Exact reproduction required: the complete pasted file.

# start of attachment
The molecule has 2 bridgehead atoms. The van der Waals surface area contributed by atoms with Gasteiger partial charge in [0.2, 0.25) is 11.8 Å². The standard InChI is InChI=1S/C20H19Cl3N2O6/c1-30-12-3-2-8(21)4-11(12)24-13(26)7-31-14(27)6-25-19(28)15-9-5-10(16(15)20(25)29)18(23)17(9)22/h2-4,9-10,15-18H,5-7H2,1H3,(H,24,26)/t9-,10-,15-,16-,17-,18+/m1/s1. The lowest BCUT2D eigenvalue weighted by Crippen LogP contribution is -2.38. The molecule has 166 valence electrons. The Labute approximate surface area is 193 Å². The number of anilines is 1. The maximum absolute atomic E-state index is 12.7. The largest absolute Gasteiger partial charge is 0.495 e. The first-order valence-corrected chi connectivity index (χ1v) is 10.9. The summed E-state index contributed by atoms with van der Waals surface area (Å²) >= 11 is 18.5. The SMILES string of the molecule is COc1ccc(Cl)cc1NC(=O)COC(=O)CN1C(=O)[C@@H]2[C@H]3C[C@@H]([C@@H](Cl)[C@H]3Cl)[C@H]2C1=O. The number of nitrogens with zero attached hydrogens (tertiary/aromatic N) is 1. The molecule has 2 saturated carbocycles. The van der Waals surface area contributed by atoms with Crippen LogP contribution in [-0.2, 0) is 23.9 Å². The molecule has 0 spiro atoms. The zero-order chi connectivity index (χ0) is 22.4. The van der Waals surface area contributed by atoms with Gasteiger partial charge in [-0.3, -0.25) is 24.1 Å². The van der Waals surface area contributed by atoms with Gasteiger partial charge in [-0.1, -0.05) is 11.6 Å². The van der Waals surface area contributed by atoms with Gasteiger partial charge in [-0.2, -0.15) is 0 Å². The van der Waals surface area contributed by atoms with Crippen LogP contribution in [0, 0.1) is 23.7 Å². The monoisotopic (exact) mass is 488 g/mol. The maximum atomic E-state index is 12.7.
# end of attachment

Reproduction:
The molecule has 2 bridgehead atoms. The van der Waals surface area contributed by atoms with Gasteiger partial charge in [0.2, 0.25) is 11.8 Å². The standard InChI is InChI=1S/C20H19Cl3N2O6/c1-30-12-3-2-8(21)4-11(12)24-13(26)7-31-14(27)6-25-19(28)15-9-5-10(16(15)20(25)29)18(23)17(9)22/h2-4,9-10,15-18H,5-7H2,1H3,(H,24,26)/t9-,10-,15-,16-,17-,18+/m1/s1. The lowest BCUT2D eigenvalue weighted by Crippen LogP contribution is -2.38. The molecule has 166 valence electrons. The Labute approximate surface area is 193 Å². The number of anilines is 1. The maximum absolute atomic E-state index is 12.7. The largest absolute Gasteiger partial charge is 0.495 e. The first-order valence-corrected chi connectivity index (χ1v) is 10.9. The summed E-state index contributed by atoms with van der Waals surface area (Å²) >= 11 is 18.5. The SMILES string of the molecule is COc1ccc(Cl)cc1NC(=O)COC(=O)CN1C(=O)[C@@H]2[C@H]3C[C@@H]([C@@H](Cl)[C@H]3Cl)[C@H]2C1=O. The number of nitrogens with zero attached hydrogens (tertiary/aromatic N) is 1. The molecule has 2 saturated carbocycles. The van der Waals surface area contributed by atoms with Crippen LogP contribution in [-0.2, 0) is 23.9 Å². The molecule has 0 spiro atoms. The zero-order chi connectivity index (χ0) is 22.4. The van der Waals surface area contributed by atoms with Gasteiger partial charge in [-0.3, -0.25) is 24.1 Å². The van der Waals surface area contributed by atoms with Gasteiger partial charge in [-0.1, -0.05) is 11.6 Å². The van der Waals surface area contributed by atoms with Gasteiger partial charge in [-0.2, -0.15) is 0 Å². The van der Waals surface area contributed by atoms with Crippen LogP contribution in [0, 0.1) is 23.7 Å². The monoisotopic (exact) mass is 488 g/mol. The maximum atomic E-state index is 12.7.